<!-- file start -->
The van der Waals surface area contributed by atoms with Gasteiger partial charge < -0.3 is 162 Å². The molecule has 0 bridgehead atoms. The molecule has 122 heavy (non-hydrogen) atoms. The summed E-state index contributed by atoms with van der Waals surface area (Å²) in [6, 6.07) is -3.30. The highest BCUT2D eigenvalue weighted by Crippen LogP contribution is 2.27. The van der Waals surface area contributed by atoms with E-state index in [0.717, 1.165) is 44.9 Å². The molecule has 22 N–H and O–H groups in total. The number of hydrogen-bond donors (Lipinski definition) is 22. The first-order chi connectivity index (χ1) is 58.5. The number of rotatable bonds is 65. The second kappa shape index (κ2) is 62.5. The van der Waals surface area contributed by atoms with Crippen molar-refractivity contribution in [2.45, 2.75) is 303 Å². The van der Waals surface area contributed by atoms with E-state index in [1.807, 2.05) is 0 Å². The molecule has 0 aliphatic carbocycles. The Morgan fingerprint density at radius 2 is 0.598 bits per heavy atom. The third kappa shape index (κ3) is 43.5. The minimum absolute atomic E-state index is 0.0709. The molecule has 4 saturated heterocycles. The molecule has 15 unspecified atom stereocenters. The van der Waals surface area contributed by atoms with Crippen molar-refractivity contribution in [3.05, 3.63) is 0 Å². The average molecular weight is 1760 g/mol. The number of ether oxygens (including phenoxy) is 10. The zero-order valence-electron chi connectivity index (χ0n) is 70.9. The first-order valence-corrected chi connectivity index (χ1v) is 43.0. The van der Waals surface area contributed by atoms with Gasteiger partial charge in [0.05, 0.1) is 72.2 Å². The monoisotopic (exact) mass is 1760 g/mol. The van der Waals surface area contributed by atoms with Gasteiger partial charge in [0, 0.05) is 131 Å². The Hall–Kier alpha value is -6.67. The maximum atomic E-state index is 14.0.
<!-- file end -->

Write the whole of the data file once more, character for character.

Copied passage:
The van der Waals surface area contributed by atoms with Gasteiger partial charge < -0.3 is 162 Å². The molecule has 0 bridgehead atoms. The molecule has 122 heavy (non-hydrogen) atoms. The summed E-state index contributed by atoms with van der Waals surface area (Å²) in [6, 6.07) is -3.30. The highest BCUT2D eigenvalue weighted by Crippen LogP contribution is 2.27. The van der Waals surface area contributed by atoms with E-state index in [0.717, 1.165) is 44.9 Å². The molecule has 22 N–H and O–H groups in total. The number of hydrogen-bond donors (Lipinski definition) is 22. The first-order chi connectivity index (χ1) is 58.5. The number of rotatable bonds is 65. The second kappa shape index (κ2) is 62.5. The van der Waals surface area contributed by atoms with Crippen molar-refractivity contribution in [2.45, 2.75) is 303 Å². The van der Waals surface area contributed by atoms with E-state index in [1.807, 2.05) is 0 Å². The molecule has 0 aliphatic carbocycles. The Morgan fingerprint density at radius 2 is 0.598 bits per heavy atom. The third kappa shape index (κ3) is 43.5. The minimum absolute atomic E-state index is 0.0709. The molecule has 4 saturated heterocycles. The molecule has 15 unspecified atom stereocenters. The van der Waals surface area contributed by atoms with Crippen molar-refractivity contribution in [3.05, 3.63) is 0 Å². The average molecular weight is 1760 g/mol. The number of ether oxygens (including phenoxy) is 10. The zero-order valence-electron chi connectivity index (χ0n) is 70.9. The first-order valence-corrected chi connectivity index (χ1v) is 43.0. The van der Waals surface area contributed by atoms with Gasteiger partial charge in [0.05, 0.1) is 72.2 Å². The monoisotopic (exact) mass is 1760 g/mol. The van der Waals surface area contributed by atoms with Gasteiger partial charge in [0, 0.05) is 131 Å². The Hall–Kier alpha value is -6.67. The maximum atomic E-state index is 14.0.